Improvements in life expectancy in England have stalled for the first sustained period in 120 years after a decade of government austerity, according to one of the world’s leading experts on the link between social deprivation and health.
Describing his findings as “shocking”, Michael Marmot, who heads the Institute of Health Equity at University College London, highlighted rising child poverty, declines in education funding, an increase in zero-hours contracts and the large number of people resorting to food banks. The result was “ignored communities with poor conditions and little reason for hope”.
Sir Michael told the Financial Times: “I’m not saying ‘austerity is killing people’. I’m saying it’s highly likely — because we identified the key drivers of health and health inequalities, and because they’ve changed in an adverse direction — that those changes are responsible for the health effects that we see.”
He has drawn a stronger link between austerity and the slowing increase in life expectancy than in his last report, in 2017.
The findings, particularly evidence of a widening north-south divide, are likely to make uncomfortable reading for Boris Johnson, the prime minister, whose 80-strong parliamentary majority was driven by support in traditionally Labour seats in some of the most deprived parts of the country.
In his original report, commissioned by the then Labour government and published in 2010, Sir Michael identified six areas that constituted “the social determinants of health”. They included early child development, education and life-long learning, employment and working conditions and the minimum income needed for healthy living.
A recent analysis by the Health Foundation, the charity that commissioned Sir Michael’s report, found that voters in the so-calledred wall seats, which switched to the Conservatives at last year’s general election, had fewer years in good health than people in seats the party already held.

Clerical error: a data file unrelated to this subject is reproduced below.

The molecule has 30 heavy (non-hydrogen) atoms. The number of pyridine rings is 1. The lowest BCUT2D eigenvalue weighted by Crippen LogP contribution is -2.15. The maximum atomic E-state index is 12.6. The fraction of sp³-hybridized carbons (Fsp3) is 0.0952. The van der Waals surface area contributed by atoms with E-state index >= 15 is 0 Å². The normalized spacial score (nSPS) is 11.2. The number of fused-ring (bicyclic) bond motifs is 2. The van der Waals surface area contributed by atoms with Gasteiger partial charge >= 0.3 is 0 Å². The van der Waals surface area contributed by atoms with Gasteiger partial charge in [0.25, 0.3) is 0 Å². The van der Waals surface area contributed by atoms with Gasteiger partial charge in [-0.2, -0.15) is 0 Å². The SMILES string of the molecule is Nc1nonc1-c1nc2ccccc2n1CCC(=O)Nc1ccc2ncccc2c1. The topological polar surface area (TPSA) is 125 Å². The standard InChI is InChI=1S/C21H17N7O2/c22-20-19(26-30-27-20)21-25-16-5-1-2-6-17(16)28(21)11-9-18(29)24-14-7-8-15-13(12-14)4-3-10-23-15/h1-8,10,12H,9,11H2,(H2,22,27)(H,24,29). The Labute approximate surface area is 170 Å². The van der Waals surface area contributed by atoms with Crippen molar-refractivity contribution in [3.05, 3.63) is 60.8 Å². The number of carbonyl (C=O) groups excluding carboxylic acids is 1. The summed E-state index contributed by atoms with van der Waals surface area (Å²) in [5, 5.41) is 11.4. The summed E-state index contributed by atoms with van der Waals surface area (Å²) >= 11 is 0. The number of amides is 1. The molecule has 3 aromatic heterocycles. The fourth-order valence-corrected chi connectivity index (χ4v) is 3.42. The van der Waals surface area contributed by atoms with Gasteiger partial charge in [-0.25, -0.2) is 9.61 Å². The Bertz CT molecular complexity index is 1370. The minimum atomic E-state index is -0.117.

Noting that these areas had predominantly voted Leave in the 2016 EU referendum, Sir Michael suggested that Brexit was “a symptom, rather than a cause”, of such inequalities.
Ten years of rolling back the state had resulted in “widespread reductions in public spending and intervention in almost all areas; and, at the same time, social, economic and regional inequalities have deepened”, Sir Michael’s report said.
The largest decreases in life expectancy were seen in the most deprived 10 per cent of neighbourhoods in the North East, and the largest increases in the least deprived 10 per cent of neighbourhoods in London.
These declines need not have happened, the report suggested. In 2010, public expenditure had amounted to 42 per cent of gross domestic product “and that’s now 35 per cent. And that’s a political decision,” Sir Michael said.
Local government leaders and health organisations described the findings as “a wake-up call” for government.
Jennifer Dixon, the Health Foundation chief executive, said where there had been progress towards addressing inequalities, it had been “fragmented and underpowered”. Areas that needed immediate investment include child and in-work poverty, the public health grant to local authorities, and children’s services such as Sure Start, she added.
The prime minister has promised action to “level up” the economic performance of poorer regions.
Matt Hancock, the health secretary, did not dispute Sir Michael’s conclusions. “His findings show just how important this agenda is, and renew my determination to level up health life expectancy across our country,” he said. “After all, levelling up health is the most important levelling-up of all.”
Sir Michael called on Mr Johnson to set up a cross-departmental committee to oversee the action needed to tackle health inequalities.
The report said that from the beginning of the 20th century, England experienced continuous improvements in life expectancy but from 2011 those improvements “slowed dramatically, almost grinding to a halt”.
For part of the decade 2010-2020 life expectancy actually fell in the most deprived communities outside London for women and in some regions for men. “For men and women everywhere the time spent in poor health is increasing,” he added.
Between 1981 and 2010, life expectancy at birth increased by about a year every five-and-a-half years for women and every four years for men. Between the years 2011 and 2018, however, that slowed to a one-year increase every 28 years for women and 15 years for men.
At the time of the 2010 Marmot Review, commissioned by then prime minister Gordon Brown amid concern at widening health inequalities, life expectancy for babies born in England had been 78.7 years for males and 82.6 years for females.
By 2018 it was 79.6 years for males and 83.2 years for females — increases of only 0.9 years for men and 0.6 years for women. A decade earlier, between 2000 and 2008, the increases were 2.2 and 1.5 years, respectively.
Death rates are increasing for men and women aged 45-49, the report found — perhaps related to the so-called “deaths of despair”, a description first coined in the US to describe deaths from suicide, drugs and alcohol abuse.
The picture in comparable countries is less bleak, Sir Michael stressed. There had been “austerity right across Europe” but it had been “more severe” in the UK, he said.
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